4 Painful Ways PhDs Rob Themselves During Salary Negotiations
If you asked any PhD in industry what the most uncomfortable part of their interview process was, I guarantee you most would say the salary negotiation.
And it makes sense – money is uncomfortable to talk about, no matter the situation.
But it’s especially uncomfortable for PhDs. It’s alien territory.
You’ve never had to advocate your worth – at least not in terms of monetary compensation.
So, when preparing for your interviews, you need to get prepared.
Walking into an interview with a negotiation plan will not only calm your nerves, but it will also result an outcome that will enhance your quality of life for years to come.
One Cheeky Scientist member shares their negotiation success story:
“I got my first verbal offer today (yay!!) from a startup with a base salary at least 20k less than my ‘expected’ target.
The Hiring Manager called for the offer and mentioned that he wanted to know how I feel about it. I said that will review the written offer and get back to them.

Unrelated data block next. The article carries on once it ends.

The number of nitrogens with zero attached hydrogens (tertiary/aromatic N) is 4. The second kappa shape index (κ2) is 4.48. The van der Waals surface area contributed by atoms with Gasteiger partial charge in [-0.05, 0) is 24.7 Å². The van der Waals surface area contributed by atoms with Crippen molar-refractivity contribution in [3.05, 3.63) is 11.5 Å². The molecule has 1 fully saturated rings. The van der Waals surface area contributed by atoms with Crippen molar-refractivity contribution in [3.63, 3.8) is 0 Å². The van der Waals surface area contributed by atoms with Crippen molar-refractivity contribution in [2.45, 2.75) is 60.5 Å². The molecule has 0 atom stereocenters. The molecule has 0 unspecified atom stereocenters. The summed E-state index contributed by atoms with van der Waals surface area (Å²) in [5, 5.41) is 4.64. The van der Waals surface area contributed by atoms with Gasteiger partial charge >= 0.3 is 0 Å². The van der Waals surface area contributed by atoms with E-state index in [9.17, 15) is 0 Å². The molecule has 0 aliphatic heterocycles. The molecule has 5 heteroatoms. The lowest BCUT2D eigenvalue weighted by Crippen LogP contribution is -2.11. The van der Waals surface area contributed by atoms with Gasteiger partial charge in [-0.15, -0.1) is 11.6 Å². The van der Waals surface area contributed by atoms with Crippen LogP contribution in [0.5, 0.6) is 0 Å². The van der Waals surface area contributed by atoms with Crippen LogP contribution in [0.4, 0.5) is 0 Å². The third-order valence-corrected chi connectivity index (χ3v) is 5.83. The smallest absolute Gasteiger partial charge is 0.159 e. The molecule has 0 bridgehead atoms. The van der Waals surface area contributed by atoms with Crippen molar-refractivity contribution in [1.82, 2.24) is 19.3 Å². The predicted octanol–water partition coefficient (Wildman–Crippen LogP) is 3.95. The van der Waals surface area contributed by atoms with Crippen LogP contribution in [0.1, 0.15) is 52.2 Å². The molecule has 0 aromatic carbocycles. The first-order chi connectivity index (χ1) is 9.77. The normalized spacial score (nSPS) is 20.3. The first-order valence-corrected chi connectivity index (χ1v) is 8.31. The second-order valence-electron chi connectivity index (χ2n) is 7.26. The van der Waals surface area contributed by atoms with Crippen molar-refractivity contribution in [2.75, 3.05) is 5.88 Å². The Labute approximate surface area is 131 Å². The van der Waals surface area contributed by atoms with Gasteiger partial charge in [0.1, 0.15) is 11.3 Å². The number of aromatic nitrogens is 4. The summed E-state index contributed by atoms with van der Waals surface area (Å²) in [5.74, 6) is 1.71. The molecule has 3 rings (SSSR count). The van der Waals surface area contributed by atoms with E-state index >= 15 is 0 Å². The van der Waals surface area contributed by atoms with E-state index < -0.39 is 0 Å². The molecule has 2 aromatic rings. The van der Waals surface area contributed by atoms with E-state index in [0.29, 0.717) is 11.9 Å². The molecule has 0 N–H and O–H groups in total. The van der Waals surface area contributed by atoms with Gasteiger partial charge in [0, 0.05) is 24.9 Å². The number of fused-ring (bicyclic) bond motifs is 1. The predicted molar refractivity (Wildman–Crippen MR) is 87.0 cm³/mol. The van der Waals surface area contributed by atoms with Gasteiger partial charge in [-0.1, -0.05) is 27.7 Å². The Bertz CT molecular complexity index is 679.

I was able to negotiate and get the base raised by 15K. This was my first negotiation and first job offer in the USA, and I think I nailed it.
Thanks to CSA and all of you!”
Why Negotiations Pay Off When Done Correctly
Let’s face it – negotiation is painful.
It puts you in the hot seat – you’re not only forced to place value on your skills, but you’re also led to believe that the employer doesn’t like people that negotiate.
But this isn’t true.
In fact, 9 in 10 employers are open to negotiating salary.
And in most cases, those who negotiate come out winning.
A recent poll found that 85% of Americans – and 87% of professionals ages 25 to 35 – who negotiated their salary or other benefits (or both) got at least some of what they ask for.